May 232017
 
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Nothing beats that finish line feeling!

Crossing the finish line of an ultra is an amazing experience and once you cross that line the next phase of your training starts — recovery. Ultras take a big toll on your body and whilst lying on the couch drinking beer and eating pizza might sound like a good idea there are better ways to ensure you recover quicker. Continue reading »

Feb 052017
 
Coach

Ben Duffus with Coach Andy after finishing 7th at the 2013 TNF100

As an online running coach I’m obviously a big believer that a coach is a good investment in your running. It’s not just for the elite, in fact many of my clients make up the back half of the field. If you want to take away the uncertainty of what type of training you should be doing, if you want to reduce your risk of injury if you want to improve your performance or want to take on a race that scares the pants off you then a good running coach can help. Above all though a good coach will help you enjoy your running more.

Over the last few years I’ve seen a big increase in the number of online coaches, which is great for the runner, more variety and different price points make coaching an affordable option to just about anyone. However, like any industry, there are good coaches and let’s say not so good coaches. How do you go about determining the good from the not so good? A few pointed questions and a bit of research can help you sort through the good from the average. Continue reading »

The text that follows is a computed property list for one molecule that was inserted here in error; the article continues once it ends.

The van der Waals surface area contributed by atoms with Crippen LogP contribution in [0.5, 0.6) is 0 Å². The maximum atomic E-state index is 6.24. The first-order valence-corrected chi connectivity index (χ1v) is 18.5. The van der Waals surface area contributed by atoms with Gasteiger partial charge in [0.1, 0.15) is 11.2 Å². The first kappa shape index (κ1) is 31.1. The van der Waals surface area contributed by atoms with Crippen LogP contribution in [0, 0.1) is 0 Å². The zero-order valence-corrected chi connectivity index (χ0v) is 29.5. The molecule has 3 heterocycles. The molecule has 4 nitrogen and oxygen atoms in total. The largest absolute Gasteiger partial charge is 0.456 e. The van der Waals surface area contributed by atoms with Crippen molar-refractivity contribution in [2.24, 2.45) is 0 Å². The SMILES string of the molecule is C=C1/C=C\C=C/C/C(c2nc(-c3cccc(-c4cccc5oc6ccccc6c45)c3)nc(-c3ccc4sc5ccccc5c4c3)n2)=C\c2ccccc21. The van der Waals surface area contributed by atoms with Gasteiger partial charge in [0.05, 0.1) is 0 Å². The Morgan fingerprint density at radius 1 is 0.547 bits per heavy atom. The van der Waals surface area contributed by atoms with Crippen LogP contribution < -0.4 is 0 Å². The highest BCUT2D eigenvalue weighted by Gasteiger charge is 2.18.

Nov 112016
 

Ben Duffus finishing the World Sky Running Championships 2014

Ben Duffus finishing the World Sky Running Championships 2014


Welcome to the blog, our newest coach, Mile 27’s Ben Duffus. Here Ben gives his thoughts on how he plans his minor and major races throughout the year to optimise his performances

One of the attractions of ultramarathon running is the opportunity to explore the limits of both our body and mind. But as the human body has a limited capacity to recover from being pushed we need to be careful with the frequency and depth to which we push ourselves. It is very rare to see an elite marathon runner attempt more than two to three marathon races in a year. In ultramarathons, if we want to push ourselves to our absolute limit, we should plan to be in peak form for no more than 4 “A races” in a year. The exact number of races a runner peak for depends on a variety of factors, such as the type of event, previous training/racing history, sleep patterns, nutrition and age. Already our sport is plagued with burnt out elites who have over raced; the likes of Western States winners Geoff Roes and Timothy Olson have been quite open regarding the toll over-racing has had on their health.

Continue reading »

Nov 072014
 

Do you look out the window watching the rain pour down and start to dread your run?

Does looking out the window before a run and seeing this fill you with dread?

Does looking out the window before a run and seeing this fill you with dread?

Clients often ask me what to do if the weather is “bad” for a particular training session. I’m not exactly sure what “bad” weather is. If you are looking for a sport that’s only played in “good” weather then you should have taken up cricket!

Trail races are run in the heat, through snow, in freezing cold, pouring rain, gale forced winds, blast furnace heat and oppressive humidity. Performing well in these environments means you have to be comfortable in those environments. Continue reading »